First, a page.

“The Trump Card” Event held to highlight challenges Latinos face


Courtney Luciana – Special to Southern News

A diverse community of students, staff and New Haven residents assembled in the Adanti Student Center ballroom on Oct. 15 to unionize the Latino culture. The evening was represented by a group of local Hispanic panelists, who each delivered the challenges they have faced in this country.

The event, titled “The Trump Card,” began with Robert Heron, vice president of the Organization of Latin American Students, displaying a clip of the derogatory, racial remarks made by current GOP candidate, Donald Trump. Trump said that he classifies undocumented Hispanic immigrants as “criminals, rapists and drug dealers.”

The commissioners of the event collectively swallowed the distasteful comments, but responded by cultivating an equivalent message as a whole: America aches for change. Fernando Muñiz, Deputy Commissioner for Administration at the Department of Children and Families (DCF), noted the continuous issue that is running our country. “It’s not what Trump said, it’s what others didn’t say,” said Muñiz.

While the criticism made by Trump was demoralizing, it casted the opportunity for a revolution in order to debunk the ongoing perception of the Hispanic stereotype. Jordy Padilla, a native Ecuadorian and alumni of the University of New Haven, told audience members that Trump’s judgment only represents narrow ideas over facts.

“We need to all embrace our struggles and present ideas,” said Padilla.

The discussion elevated toward “Elections 101” which encouraged individuals to educate themselves on the primaries of the election, to present ideas, and to make voting a priority.   Moderator Dr. Rafael Hernandez, a SCSU Spanish professor, took initiative in directing audience members to the tables posted outside the auditorium where anyone could take up registering to vote.

Raquel Santiago-Martinez, alumni of SCSU and producer of CRT’s new business development that renovates community sustainability, exercised her concerns in addressing a common form of disrespect made towards the Hispanic community.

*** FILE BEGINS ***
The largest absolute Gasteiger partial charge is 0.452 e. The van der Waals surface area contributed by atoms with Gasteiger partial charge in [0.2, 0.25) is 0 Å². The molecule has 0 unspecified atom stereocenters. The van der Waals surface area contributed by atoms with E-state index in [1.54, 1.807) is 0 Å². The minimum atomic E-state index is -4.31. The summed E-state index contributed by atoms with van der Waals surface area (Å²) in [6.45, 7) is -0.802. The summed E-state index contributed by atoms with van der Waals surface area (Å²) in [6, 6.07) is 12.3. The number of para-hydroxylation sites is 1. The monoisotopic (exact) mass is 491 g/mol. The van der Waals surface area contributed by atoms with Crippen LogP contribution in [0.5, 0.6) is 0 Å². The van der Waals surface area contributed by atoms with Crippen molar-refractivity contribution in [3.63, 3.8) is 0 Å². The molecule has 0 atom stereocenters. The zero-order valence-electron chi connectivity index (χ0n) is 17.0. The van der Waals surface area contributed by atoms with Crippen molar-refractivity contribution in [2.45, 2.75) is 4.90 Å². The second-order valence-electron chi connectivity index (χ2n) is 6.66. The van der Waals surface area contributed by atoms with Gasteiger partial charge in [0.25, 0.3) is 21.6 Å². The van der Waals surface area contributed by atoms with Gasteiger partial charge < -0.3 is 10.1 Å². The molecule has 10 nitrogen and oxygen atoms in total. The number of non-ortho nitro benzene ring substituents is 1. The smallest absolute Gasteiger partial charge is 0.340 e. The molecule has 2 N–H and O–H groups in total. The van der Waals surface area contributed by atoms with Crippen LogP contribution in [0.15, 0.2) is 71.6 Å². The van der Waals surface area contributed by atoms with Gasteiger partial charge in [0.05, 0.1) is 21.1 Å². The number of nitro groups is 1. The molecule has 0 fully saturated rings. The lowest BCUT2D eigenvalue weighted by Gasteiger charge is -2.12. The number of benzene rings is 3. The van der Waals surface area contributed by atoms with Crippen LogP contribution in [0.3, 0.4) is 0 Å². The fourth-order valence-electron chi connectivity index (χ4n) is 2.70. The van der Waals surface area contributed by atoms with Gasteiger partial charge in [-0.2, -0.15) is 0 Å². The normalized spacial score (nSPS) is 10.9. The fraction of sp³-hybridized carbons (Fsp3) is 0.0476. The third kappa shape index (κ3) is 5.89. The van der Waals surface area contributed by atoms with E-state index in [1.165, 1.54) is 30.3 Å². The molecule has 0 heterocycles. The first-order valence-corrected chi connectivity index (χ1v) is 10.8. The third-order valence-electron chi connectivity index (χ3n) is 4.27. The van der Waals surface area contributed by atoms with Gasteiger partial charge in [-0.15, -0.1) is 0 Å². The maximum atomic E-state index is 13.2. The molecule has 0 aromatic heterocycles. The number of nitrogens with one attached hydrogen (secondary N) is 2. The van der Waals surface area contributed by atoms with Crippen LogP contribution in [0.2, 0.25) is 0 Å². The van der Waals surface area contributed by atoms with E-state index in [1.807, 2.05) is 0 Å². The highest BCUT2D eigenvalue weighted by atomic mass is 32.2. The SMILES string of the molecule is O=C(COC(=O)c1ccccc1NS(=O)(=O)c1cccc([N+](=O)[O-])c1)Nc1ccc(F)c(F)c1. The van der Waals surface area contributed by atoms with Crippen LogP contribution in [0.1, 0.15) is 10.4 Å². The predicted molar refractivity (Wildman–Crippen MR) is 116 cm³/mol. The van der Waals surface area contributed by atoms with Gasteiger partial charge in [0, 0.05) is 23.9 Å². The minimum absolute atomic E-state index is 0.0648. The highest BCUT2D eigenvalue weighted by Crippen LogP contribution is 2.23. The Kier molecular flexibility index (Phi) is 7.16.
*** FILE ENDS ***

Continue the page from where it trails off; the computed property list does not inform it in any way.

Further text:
“It’s called undocumented, not illegal. Start getting others to call these members ‘undocumented’ or nothing at all. They pay taxes, social security, and take jobs on that others don’t want to take,” she said.

A powerful message was conveyed that it is crucial to express change for our country instead of manifesting disgust around Trump’s words. The people of America harvesting a passion for bilingual and bicultural communities can make a direct change.  Recent Pew studies conducted in 2011 revealed that Connecticut alone inhabited 343,000 (76 percent) bilingual households. There is no logic behind shooting down advancement in what is known as the land of opportunity.

Southern student Jonathan Plaza, who takes immense pride in his Latino culture, stood up in the crowd to encourage his colleagues on how to suspend the broken formalities that have been made against the Hispanic population.

“It’s necessary to have a broader scope that doesn’t get wrapped up in all of these political divisions that are constantly bombarding us,” said Plaza. “The greatest thing you could do especially as a young individual is constantly educate yourself. The next time you’re spending some time on the weekend and one of your friends invites you to a party why don’t you instead take a minute to pick up a book, a newspaper article, or go online and research important topics.”

The conversation concluded with a reminder made by Dian Brown-Albert, coordinator of Multicultural affairs, to not allow for the intentions of a revolution to expire but to keep spreading the message. With the rising of the 2016 presidential election, it is essential for everyone to make it a priority to take advantage of their voice and make an impact on behalf of our country.  

Photo Credit: Derek Torrellas

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